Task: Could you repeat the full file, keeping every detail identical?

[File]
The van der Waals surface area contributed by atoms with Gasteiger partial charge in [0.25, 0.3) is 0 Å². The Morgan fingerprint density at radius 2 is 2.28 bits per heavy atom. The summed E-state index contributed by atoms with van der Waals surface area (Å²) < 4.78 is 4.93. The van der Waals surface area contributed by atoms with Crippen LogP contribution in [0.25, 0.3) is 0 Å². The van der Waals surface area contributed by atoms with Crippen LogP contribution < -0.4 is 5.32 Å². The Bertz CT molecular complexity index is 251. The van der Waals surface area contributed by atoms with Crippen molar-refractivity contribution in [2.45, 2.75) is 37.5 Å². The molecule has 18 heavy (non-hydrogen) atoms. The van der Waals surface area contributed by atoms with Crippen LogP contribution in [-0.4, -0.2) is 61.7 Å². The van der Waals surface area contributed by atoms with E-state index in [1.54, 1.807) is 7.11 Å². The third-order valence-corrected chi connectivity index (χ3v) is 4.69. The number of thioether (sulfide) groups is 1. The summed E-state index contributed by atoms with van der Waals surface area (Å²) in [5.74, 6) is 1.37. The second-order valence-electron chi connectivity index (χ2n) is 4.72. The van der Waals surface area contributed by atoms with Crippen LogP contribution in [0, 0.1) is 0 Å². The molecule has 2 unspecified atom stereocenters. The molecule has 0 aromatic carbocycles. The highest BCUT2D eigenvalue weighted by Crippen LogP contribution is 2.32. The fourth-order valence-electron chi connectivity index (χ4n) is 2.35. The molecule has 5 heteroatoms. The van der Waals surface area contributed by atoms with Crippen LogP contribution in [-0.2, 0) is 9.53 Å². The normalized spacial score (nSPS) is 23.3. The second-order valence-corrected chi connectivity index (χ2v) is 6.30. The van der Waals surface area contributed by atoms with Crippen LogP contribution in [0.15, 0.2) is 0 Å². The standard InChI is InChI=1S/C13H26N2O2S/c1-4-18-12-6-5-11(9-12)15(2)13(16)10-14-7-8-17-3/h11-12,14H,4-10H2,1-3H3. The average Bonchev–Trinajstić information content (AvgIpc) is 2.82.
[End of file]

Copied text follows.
The van der Waals surface area contributed by atoms with Gasteiger partial charge in [0.25, 0.3) is 0 Å². The Morgan fingerprint density at radius 2 is 2.28 bits per heavy atom. The summed E-state index contributed by atoms with van der Waals surface area (Å²) < 4.78 is 4.93. The van der Waals surface area contributed by atoms with Crippen LogP contribution in [0.25, 0.3) is 0 Å². The van der Waals surface area contributed by atoms with Crippen LogP contribution < -0.4 is 5.32 Å². The Bertz CT molecular complexity index is 251. The van der Waals surface area contributed by atoms with Crippen molar-refractivity contribution in [2.45, 2.75) is 37.5 Å². The molecule has 18 heavy (non-hydrogen) atoms. The van der Waals surface area contributed by atoms with Crippen LogP contribution in [-0.4, -0.2) is 61.7 Å². The van der Waals surface area contributed by atoms with E-state index in [1.54, 1.807) is 7.11 Å². The third-order valence-corrected chi connectivity index (χ3v) is 4.69. The number of thioether (sulfide) groups is 1. The summed E-state index contributed by atoms with van der Waals surface area (Å²) in [5.74, 6) is 1.37. The second-order valence-electron chi connectivity index (χ2n) is 4.72. The van der Waals surface area contributed by atoms with Crippen LogP contribution in [0, 0.1) is 0 Å². The molecule has 2 unspecified atom stereocenters. The molecule has 0 aromatic carbocycles. The highest BCUT2D eigenvalue weighted by Crippen LogP contribution is 2.32. The fourth-order valence-electron chi connectivity index (χ4n) is 2.35. The molecule has 5 heteroatoms. The van der Waals surface area contributed by atoms with Crippen LogP contribution in [-0.2, 0) is 9.53 Å². The normalized spacial score (nSPS) is 23.3. The second-order valence-corrected chi connectivity index (χ2v) is 6.30. The van der Waals surface area contributed by atoms with Crippen LogP contribution in [0.15, 0.2) is 0 Å². The standard InChI is InChI=1S/C13H26N2O2S/c1-4-18-12-6-5-11(9-12)15(2)13(16)10-14-7-8-17-3/h11-12,14H,4-10H2,1-3H3. The average Bonchev–Trinajstić information content (AvgIpc) is 2.82.